We may think robotics is all about machines, but attending the IEEE Technologies for Practical Robot Applications (TEPRA) conference on April 22–23, 2013, reminded me that vision and sensing also are crucial. Robots need to "see" and understand their environment in order to work efficiently and safely, and that requires sensing and information processing systems.
Low-cost sensors are essential for consumer devices such as the household vacuums and cleaners developed by iRobot (Bedford, MA). A $20 laser radar would about $100 to the cost of a robot, said Stefan Guttman of iRobot, so the company developed an infrared (IR) navigation system called Northstar to guide its Mint floor cleaner. Three IR sensors mounted on the sides of a pyramid in the cleaner detect IR spots projected on the ceiling at pulse rates of 2 to 6 KHz by a small cube illuminator placed in the room. On-board electronics measure the signals and compute the cleaner's position to within 7 to 12 cm.
PrimeSense (Tel Aviv, Israel) is building upon the success of its coded-light gesture-recognition system, best known for its use in the Microsoft (Redmond, WA) Kinect. With more than 20 million Kinects sold, PrimeSense introduced a more compact motion sensor called Capri at the Consumer Electronics Show in January, 2013; only the size of a stick of gum, it can be used in mobile devices. At TEPRA, Ohad Shvueli of PrimeSense described other applications in robotics and medicine, such as gesture control to avoid touching controls in sterile environments.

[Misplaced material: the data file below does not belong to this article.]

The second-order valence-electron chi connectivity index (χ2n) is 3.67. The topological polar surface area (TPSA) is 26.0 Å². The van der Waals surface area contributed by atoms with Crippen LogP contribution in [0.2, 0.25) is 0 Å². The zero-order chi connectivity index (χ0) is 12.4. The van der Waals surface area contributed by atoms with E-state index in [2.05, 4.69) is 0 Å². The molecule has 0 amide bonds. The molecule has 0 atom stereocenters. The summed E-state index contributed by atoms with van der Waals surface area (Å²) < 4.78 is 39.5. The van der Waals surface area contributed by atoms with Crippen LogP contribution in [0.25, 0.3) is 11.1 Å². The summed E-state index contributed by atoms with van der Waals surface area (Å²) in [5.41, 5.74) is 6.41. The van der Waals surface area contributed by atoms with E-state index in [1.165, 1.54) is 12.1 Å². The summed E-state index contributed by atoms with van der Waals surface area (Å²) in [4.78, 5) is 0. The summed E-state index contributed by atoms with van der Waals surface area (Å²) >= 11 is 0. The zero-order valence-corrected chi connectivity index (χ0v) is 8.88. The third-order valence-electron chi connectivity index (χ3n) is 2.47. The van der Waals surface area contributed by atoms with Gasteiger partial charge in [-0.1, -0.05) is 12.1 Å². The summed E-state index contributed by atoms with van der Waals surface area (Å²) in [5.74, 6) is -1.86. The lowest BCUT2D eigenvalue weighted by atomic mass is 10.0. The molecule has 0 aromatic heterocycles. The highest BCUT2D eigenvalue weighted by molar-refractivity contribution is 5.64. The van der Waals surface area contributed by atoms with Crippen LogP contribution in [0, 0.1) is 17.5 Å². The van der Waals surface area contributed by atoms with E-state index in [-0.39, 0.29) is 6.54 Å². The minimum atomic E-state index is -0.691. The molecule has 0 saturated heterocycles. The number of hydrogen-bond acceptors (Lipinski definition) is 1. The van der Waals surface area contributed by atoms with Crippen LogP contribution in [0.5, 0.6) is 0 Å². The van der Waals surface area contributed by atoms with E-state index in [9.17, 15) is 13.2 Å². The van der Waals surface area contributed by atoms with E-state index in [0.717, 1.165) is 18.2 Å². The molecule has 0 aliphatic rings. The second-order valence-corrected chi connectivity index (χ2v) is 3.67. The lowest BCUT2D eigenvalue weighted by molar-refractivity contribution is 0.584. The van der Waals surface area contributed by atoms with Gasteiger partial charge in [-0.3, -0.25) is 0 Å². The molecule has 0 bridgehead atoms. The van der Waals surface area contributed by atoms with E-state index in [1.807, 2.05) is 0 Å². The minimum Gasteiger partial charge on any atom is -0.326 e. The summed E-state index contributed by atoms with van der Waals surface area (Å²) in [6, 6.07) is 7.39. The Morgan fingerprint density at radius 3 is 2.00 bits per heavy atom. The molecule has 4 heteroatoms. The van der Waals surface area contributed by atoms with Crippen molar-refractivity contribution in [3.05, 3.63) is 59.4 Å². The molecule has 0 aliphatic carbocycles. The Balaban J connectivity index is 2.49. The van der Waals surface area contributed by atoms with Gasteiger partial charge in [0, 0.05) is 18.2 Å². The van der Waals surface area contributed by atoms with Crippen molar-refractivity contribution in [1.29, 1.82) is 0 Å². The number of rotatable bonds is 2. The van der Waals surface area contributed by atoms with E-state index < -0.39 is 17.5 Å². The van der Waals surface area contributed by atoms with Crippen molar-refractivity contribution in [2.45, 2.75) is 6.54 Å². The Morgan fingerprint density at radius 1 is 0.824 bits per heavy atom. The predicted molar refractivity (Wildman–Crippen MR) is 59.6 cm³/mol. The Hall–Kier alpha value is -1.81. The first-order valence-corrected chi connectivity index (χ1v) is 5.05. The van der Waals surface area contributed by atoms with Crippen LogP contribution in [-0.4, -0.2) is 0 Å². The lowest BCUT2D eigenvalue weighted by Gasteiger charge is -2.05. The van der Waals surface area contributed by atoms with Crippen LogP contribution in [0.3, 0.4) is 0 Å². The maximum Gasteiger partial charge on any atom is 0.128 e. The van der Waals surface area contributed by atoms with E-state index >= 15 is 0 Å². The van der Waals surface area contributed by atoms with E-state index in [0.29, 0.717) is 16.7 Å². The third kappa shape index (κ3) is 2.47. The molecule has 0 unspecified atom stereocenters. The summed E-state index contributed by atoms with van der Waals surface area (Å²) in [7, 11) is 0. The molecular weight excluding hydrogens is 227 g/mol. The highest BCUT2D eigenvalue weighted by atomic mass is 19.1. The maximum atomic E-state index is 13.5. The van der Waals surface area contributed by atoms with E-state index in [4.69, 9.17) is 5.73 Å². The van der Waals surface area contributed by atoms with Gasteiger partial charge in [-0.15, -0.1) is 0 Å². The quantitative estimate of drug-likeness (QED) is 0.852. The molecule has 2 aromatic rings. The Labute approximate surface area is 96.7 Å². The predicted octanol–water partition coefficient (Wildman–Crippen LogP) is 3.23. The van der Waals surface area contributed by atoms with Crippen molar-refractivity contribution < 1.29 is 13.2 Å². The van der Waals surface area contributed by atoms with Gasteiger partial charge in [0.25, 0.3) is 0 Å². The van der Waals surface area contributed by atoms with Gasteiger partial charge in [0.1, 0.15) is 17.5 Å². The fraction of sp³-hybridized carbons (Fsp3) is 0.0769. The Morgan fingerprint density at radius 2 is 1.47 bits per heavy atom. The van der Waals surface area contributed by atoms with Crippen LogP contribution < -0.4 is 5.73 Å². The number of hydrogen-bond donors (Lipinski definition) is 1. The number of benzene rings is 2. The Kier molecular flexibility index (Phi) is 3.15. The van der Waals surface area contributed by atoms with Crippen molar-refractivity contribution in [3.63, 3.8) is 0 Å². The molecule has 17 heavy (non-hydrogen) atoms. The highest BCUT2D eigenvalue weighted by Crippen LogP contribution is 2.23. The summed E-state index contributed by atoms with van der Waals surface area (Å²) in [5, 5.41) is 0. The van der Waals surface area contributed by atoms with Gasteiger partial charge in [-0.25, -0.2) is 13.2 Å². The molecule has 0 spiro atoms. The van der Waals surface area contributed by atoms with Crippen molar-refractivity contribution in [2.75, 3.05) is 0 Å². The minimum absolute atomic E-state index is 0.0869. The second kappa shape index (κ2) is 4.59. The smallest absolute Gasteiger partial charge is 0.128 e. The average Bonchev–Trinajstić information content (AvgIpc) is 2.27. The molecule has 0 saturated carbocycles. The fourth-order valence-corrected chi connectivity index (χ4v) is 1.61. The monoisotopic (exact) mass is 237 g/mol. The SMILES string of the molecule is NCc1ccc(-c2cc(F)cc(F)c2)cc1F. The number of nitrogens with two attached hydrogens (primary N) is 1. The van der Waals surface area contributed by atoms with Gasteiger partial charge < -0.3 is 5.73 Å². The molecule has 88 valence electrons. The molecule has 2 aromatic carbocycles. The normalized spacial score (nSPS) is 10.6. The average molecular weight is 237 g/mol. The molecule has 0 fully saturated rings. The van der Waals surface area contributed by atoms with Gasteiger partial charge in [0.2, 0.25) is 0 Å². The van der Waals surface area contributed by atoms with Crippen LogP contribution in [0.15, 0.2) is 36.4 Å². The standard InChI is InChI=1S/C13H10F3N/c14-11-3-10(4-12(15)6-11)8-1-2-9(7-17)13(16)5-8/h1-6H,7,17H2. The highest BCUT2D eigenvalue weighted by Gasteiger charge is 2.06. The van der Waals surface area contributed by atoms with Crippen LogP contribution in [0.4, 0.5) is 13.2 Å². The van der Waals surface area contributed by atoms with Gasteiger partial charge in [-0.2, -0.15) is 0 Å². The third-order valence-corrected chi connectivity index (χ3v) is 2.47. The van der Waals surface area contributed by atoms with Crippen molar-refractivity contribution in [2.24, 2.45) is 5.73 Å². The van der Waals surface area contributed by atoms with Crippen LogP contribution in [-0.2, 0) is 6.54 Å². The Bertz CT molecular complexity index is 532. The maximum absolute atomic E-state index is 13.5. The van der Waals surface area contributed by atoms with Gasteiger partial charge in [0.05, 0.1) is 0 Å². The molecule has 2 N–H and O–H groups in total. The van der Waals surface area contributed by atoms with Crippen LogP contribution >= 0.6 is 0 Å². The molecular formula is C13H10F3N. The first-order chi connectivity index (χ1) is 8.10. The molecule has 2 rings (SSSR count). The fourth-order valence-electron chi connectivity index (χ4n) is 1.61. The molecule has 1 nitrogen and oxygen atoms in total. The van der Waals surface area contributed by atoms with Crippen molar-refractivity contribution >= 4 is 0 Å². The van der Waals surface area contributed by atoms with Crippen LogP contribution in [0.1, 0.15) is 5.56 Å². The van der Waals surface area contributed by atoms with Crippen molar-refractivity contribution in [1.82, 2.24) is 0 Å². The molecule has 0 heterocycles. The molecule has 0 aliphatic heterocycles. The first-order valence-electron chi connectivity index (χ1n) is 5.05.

A structured light sensor can guide unmanned aerial vehicles (UAVs) around complex urban environments, says Helen Greiner of CyPhy Works (Danvers, MA). CyPhy has developed a lightweight laser scanner that can make 10,000 readings/s and draws only 2 W for use in an 11 lb UAV carrying a 3 lb payload. Controlled by a pair of wires running through a microfilament, the system was designed for inspecting buildings and other areas where GPS us unavailable for navigation during urban combat operations.
There is plenty of competition in robotic sensing. Rethink Robotics (Boston, MA) uses ultrasonic sensors as well as machine vision to guide its $22,000 Baxter robot, designed to be easily trainable for repetitive industrial tasks, which it displayed at TEPRA. Cost is unquestionably an issue. But the overall message was loud and clear—robots need to sense and understand their environment, and optics are one way to provide the needed "eyes."